Obama's proposed budget would increase FDIC insurance fund
The Obama administration wants to increase the size of the insurance fund that repays depositors in failed banks, a step that would require all banks to pay larger fees to the Federal Deposit Insurance Corp.
The change, which would require legislation, is part of a broader effort by the administration to raise taxes and fees on banks to discourage risk-taking and to create better shock absorbers for future crises.
The FDIC fund is designed to gather money in good times and spend it in bad times. But the fund drained quickly as banks failed over the last two years, forcing the FDIC to increase fees and impose special assessments at the very moment that banks could ill afford the additional expense. The insurance fund also ran out of money during the last banking crisis, in the late 1980s and early 1990s.
The administration's budget proposal, released Monday, suggests that the FDIC needs a larger insurance fund.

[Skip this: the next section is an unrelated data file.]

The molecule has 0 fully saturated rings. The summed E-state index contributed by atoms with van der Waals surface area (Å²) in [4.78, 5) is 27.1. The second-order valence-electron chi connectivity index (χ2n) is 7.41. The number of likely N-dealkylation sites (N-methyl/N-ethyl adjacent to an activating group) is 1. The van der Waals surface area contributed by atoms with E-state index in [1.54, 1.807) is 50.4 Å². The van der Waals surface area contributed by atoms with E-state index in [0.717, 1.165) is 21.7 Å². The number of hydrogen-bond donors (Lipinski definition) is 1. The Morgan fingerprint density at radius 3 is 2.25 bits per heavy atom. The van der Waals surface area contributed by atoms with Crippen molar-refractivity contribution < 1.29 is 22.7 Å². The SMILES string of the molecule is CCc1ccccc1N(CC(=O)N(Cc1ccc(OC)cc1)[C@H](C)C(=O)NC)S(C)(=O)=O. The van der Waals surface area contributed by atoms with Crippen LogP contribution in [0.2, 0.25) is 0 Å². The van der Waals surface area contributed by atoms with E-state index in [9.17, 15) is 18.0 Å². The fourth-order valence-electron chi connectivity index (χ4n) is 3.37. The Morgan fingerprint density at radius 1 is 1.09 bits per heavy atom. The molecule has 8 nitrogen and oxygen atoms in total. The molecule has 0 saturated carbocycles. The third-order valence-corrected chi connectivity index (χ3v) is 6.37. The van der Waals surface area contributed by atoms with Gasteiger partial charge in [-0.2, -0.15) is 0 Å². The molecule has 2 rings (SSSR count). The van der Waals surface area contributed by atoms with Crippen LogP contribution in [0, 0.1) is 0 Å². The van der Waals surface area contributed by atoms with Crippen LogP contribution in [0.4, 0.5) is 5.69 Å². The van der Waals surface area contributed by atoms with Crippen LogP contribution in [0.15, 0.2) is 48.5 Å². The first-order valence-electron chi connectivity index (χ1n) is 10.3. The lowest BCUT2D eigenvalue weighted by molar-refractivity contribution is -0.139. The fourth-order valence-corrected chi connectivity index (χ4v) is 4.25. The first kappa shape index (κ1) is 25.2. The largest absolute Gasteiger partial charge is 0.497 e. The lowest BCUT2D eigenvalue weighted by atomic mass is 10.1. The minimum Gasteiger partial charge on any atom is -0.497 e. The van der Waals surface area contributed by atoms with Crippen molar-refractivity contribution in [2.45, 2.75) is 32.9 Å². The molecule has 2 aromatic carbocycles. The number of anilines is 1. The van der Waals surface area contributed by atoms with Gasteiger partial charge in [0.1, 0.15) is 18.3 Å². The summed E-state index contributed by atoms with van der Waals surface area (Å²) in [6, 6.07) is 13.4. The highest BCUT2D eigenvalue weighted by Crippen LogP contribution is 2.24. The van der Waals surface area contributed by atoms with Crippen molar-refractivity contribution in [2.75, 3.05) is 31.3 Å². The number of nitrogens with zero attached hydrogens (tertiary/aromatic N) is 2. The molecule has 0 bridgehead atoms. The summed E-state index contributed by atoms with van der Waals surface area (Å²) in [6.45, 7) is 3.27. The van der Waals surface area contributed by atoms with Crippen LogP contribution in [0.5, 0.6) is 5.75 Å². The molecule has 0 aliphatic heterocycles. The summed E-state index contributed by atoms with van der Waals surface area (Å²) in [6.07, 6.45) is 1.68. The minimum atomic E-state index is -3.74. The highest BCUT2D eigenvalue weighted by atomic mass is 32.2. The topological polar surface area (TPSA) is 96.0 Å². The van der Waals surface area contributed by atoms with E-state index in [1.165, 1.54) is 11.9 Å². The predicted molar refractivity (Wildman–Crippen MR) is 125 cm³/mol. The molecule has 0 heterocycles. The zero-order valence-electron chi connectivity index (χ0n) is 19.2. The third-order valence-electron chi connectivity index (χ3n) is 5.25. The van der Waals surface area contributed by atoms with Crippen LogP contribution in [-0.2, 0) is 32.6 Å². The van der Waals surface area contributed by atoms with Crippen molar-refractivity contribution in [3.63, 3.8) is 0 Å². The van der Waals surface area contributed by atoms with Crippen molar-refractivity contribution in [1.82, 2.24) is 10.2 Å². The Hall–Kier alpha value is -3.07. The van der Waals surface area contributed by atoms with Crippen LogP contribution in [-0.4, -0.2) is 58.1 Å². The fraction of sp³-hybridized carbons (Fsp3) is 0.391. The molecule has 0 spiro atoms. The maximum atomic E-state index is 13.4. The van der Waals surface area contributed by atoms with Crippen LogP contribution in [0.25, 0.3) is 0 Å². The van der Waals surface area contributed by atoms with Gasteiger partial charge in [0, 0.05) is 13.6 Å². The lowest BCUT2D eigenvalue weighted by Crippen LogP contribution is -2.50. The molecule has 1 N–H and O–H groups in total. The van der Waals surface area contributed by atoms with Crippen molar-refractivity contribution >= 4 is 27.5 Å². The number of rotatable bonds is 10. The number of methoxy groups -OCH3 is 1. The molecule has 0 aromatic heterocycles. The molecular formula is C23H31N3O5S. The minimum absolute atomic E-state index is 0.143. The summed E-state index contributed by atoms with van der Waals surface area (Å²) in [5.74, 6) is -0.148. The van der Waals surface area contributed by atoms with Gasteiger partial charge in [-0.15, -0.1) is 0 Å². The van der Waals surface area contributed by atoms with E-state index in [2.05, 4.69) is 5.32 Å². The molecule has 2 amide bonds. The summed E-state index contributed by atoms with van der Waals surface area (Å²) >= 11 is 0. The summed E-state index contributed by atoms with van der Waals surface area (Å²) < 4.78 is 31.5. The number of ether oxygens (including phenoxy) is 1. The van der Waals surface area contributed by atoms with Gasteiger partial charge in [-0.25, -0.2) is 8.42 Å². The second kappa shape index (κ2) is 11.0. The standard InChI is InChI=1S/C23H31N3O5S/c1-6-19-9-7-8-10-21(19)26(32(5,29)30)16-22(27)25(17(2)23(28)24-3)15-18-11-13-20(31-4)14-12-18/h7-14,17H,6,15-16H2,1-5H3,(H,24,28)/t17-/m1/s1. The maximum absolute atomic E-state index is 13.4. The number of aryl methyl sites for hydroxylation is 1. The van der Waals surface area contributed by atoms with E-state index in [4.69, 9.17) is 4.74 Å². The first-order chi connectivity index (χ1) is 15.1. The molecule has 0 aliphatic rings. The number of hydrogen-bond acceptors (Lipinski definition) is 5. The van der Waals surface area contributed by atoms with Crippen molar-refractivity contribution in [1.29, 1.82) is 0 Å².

"It may be appropriate to consider raising the target to a level above 1.5 percent in order to maintain positive fund balances during future downturns," the budget states.
An FDIC spokesman said the agency favors the idea.
But banks are unlikely to applaud. Existing law requires the FDIC to keep the fund balance between 1.15 percent and 1.5 percent of all insured deposits. The FDIC uses an internal target of 1.25 percent, or about $95 billion at present. Raising the target by half a percentage point, to 1.75 percent, would require the FDIC to collect an additional $38 billion.